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Thursday, 12 July 1906


Mr JOHNSON (Lang) .- The quotation which I read to the Committee a little while ago, I find on consulting the files, was a condensation of a report published in the Age - a Victorian newspaper. This article contained more comprehensive allegations than those which I read. The only attempt at refutation that I have come across is one furnished by the Victorian Tanners' Association, and the Employers' Federation, which subsequently held a meeting to consider the report. They generally condemned the use of the materials to which I have referred, but admitted that they were used. Particularly was that the case with glucose. But they thought that one Victorian firm was largely responsible for its use.


Mr Mauger - Hear, hear - and the honorable member condemned the whole of the firms for one.

Mr.JOHNSON. - I condemned no one. I simply quoted from a report of the Government Analyst, and the Government Medical Officer, which was published in theAge. If there was any accusation, it was made by those officers and not by me. I am not responsible for what they said, or for what was published in theAge. The value of the disclaimer of the Employers' Federation, even qualified as it wasby admission that the practice did exist, but notgenerally, is discounted by the publication, on the same day in the same column, on 27th March, 1905, of a letter from the secretary of the Tanners' and Leather Dressers' Union. I propose to quote a portion of it, as it confirms the reports of the Government Analyst and the Government Medical Officer. It says -

I have from time to time in the past made complaints to various bodies upon the subject of adulteration of leather. Some few years ago, while giving evidence before the Royal Commission, on Technical Education, I made a statement, if my memory serves aright,that one firm at that time was reputed as using two tons of glucose per week in their leather. Later on I forwarded to one of our senators, when the Fraudulent Trades Marks Bill was under consideration, a complaint as to the use of glucose, and also a child's shoe purporting to be leather, the constituents of which were principally cardboard, rag, and bagging. There can be no question that some action is necessary in compelling dishonest manufacturers to so brand their goods that the public may know whether they are getting " nothing like leather," or " something like leather," or " real leather." At one time the tanning and leather-dressing trade was looked upon as a fairly healthy occupation, but of late years, owing to the increased use of chemical ingredients and of machinery, it is becoming anything but healthy and safe.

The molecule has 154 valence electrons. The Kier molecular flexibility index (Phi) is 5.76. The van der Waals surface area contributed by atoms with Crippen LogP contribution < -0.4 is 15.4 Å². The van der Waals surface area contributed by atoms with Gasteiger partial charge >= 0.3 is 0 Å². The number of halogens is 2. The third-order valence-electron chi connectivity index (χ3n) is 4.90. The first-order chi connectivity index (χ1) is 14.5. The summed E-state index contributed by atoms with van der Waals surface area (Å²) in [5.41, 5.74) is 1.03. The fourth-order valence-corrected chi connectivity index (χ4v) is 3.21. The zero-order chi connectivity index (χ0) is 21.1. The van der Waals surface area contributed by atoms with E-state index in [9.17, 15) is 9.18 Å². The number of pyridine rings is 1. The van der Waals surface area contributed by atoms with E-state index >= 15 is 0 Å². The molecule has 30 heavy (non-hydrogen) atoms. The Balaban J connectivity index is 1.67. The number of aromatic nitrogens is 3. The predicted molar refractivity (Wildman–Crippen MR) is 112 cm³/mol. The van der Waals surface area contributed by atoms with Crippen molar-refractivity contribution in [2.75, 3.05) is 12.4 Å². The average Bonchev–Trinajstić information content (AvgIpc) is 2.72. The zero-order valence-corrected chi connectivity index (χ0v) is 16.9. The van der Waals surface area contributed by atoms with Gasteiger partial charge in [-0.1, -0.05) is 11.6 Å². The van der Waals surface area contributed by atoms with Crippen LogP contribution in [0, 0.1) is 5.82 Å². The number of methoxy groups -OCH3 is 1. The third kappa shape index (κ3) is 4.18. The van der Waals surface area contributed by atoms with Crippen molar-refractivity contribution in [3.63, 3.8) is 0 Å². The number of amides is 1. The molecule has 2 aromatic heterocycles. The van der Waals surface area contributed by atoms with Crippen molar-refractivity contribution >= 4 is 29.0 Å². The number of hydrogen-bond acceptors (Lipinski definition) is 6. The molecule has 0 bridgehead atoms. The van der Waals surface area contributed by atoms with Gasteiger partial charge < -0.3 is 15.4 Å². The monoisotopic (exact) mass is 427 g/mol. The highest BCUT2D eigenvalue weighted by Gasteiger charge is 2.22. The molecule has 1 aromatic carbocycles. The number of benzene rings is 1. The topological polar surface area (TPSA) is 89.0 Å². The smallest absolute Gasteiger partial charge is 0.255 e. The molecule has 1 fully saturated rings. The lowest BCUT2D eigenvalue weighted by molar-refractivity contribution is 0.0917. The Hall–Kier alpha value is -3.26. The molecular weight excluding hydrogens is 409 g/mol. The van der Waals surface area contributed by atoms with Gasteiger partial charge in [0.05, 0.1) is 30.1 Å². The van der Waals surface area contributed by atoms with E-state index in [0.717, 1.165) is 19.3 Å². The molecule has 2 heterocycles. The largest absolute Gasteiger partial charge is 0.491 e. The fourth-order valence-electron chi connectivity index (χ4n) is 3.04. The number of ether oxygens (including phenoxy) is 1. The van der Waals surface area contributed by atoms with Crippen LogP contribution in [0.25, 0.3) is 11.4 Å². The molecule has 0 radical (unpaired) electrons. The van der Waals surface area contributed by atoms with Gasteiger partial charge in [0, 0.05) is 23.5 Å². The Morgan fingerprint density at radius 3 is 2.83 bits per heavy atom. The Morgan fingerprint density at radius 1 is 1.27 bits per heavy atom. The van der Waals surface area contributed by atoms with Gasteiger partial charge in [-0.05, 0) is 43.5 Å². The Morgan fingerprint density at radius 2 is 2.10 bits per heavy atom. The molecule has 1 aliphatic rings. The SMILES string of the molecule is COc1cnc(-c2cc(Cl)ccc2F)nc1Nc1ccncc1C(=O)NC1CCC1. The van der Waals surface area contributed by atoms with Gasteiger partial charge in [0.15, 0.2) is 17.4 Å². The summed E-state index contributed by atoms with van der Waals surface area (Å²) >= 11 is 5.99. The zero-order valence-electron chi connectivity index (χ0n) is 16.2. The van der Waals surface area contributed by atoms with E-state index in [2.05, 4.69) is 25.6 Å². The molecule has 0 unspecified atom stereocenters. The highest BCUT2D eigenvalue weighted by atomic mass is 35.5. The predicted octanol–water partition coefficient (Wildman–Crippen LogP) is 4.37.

Having read this extract, I leave the Committee tojudge the matter for themselves.

Clause, as amended, agreed to.

Clause 14 -

1.   For the purposes of this Part of this Act, competition shall be deemed to be unfair if -

(a)   under ordinary circumstances of trade it would probably lead to the Australian goods being either withdrawn from the market or sold at a loss unless produced at a lower remuneration for labour; or

(b)   the means adopted by the person im porting or selling the imported goods are, in the opinion of the ComptrollerGeneral or the Board, as the case may be, unfair in the circumstances.

2.   In the following cases the competition shall be deemed unfair until the contrary is proved -

(a)   If the person importing goods or selling imported goods is a Commercial Trust :

(b)   If the competition would probably or does in fact result in a lower remuneration for labour :

(c)   If the competition would probably or does in fact result in greatly disorganizing Australian industry or throwing workers out of employment :

(d)   If the imported goods have been purchased abroad at prices greatly below their ordinary cost of production where produced or market price where purchased :

(e)   If the imported goods are being sold in Australia at a price which is less than gives the person importing or selling them a fair profit upon their fair foreign market value, or their cost of production, together with all charges after shipment from the place whence the goods are exported directly to Australia (including Customs duty) :

(f)   If the person importing or selling the imported goods directly or indirectly gives to agents or intermediaries disproportionately large reward or remuneration for selling or recommending the goods.







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